This was a pain to be accepted, embraced even. But not to be indulged in. It was real, but not special. A shared experience and thus connective. The dangerous temptation is to elongate it. To do what I do well: worry, dwell, ruminate. A friend noted that thinking about “made-up scenarios and things you don’t know for sure” can turn into a “a fantasy world for pain and hurt.” That is a dangerous seduction: to build an identity around our own special pain. Better to feel it fully, to let it wash over us. Then move on.
Talking the situation through with old and new friends let me process it at lightning speed. It was remarkable. I could breathe again, even laugh again. And I received a lot of wonderful advice that set me straight. I realized she had every right to be reserved and guarded. Hurt and angry even. Wanting to take it slowly was perfectly reasonable. It was better to reduce the pressure and expectations and see if something new could blossom and develop at its own pace.
Since that night, we have texted a few times. The distance is obvious. It is the first thought on my mind when I awake. And I ponder it before I fall asleep. It is entirely possible that I am still trapped inside the Feynman quote. That I fool myself over whether the magic can be pieced together. It’s a risk I have to take. While I wait to find out, I want to redirect my attention. I want to be present and grateful and embrace my new life.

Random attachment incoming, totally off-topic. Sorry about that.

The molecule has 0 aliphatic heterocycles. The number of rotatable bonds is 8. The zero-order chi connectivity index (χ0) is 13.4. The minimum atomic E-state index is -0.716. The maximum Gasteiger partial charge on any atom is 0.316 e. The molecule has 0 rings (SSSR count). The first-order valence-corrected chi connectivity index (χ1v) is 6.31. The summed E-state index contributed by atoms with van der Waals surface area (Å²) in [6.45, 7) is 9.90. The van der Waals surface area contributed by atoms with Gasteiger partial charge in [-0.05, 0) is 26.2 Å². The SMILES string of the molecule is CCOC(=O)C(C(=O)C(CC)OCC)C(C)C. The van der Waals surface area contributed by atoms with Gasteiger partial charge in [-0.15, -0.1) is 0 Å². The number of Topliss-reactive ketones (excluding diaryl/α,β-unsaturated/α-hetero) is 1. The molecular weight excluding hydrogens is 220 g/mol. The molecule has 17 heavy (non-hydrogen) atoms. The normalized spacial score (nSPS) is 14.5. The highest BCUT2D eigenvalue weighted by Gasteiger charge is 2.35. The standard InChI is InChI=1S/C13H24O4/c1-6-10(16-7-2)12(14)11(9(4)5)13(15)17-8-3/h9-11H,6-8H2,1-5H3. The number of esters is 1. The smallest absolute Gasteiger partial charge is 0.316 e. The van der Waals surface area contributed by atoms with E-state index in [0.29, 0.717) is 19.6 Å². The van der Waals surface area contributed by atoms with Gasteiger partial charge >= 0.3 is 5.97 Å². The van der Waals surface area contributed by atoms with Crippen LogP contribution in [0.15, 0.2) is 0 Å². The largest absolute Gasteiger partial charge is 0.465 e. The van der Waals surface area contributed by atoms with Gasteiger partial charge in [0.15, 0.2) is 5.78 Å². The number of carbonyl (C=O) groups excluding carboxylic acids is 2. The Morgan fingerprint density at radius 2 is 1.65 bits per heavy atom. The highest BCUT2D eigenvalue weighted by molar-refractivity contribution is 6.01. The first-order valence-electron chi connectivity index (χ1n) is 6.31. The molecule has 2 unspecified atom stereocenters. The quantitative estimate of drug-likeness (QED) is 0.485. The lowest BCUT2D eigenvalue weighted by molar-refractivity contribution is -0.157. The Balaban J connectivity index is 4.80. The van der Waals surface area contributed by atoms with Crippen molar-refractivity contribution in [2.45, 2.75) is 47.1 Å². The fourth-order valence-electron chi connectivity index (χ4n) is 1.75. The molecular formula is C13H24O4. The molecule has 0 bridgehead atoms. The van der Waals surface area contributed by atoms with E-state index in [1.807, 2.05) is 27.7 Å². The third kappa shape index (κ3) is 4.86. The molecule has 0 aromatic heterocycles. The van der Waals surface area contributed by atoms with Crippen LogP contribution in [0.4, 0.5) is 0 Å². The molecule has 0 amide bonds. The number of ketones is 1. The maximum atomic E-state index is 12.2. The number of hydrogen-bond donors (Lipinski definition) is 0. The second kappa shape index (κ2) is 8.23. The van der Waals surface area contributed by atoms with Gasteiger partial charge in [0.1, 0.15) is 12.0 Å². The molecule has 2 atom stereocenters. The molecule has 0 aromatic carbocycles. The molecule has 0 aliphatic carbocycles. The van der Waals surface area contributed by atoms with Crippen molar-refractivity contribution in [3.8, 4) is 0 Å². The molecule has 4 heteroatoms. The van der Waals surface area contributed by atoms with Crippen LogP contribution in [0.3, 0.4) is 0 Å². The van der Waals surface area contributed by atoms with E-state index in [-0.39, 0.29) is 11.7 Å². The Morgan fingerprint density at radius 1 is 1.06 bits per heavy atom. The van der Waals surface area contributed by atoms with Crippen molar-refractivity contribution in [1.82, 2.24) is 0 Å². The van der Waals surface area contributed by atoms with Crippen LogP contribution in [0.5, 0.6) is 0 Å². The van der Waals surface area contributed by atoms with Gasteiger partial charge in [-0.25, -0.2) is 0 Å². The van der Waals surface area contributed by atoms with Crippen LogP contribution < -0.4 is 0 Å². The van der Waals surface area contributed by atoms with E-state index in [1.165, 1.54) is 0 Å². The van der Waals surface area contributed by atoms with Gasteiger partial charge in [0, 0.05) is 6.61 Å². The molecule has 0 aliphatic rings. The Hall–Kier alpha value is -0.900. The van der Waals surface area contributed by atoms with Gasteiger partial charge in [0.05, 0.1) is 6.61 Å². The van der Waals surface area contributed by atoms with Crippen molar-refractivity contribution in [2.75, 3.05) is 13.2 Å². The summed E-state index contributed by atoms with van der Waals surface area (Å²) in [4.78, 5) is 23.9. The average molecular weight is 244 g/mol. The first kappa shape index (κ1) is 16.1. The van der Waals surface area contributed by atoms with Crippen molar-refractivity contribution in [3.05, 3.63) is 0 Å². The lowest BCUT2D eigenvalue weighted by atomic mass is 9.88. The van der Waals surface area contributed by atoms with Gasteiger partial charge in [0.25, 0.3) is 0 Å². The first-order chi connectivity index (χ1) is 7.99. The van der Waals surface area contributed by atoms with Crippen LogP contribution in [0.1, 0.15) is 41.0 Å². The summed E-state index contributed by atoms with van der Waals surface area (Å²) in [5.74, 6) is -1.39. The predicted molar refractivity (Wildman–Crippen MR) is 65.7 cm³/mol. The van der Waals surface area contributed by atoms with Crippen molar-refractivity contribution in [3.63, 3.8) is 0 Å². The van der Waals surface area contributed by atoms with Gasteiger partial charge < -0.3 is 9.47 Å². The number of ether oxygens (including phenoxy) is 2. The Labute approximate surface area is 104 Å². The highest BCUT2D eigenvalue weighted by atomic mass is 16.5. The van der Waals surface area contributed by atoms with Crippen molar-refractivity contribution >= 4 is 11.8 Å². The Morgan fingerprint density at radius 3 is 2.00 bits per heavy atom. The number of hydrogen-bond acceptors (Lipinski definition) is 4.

I don’t have much advice except that I will always wonder what could have been, had I not left. When you meet someone special, try not to fool yourself. Treat it like the magic moment that it is.
My nagging fear of looking like a fool remains. I still have a part that believes that openness and sharing emotions are signs of weakness. That my pain was not bad enough to warrant compassion. But this week I found new evidence that these voices are wrong. That they are not the ones I should listen to.
Harry Stebbings tweeted this beautiful quote: “vulnerability is the currency of human connection.” When you’re getting crushed, find a way to share. Trust that people will respond to your openness with kindness. Perhaps not always. But on balance. And when they do, embrace them. Hug them, thank them for the honor of sharing the gift of life. That’s what I did. And it made this week the best worst one of my life.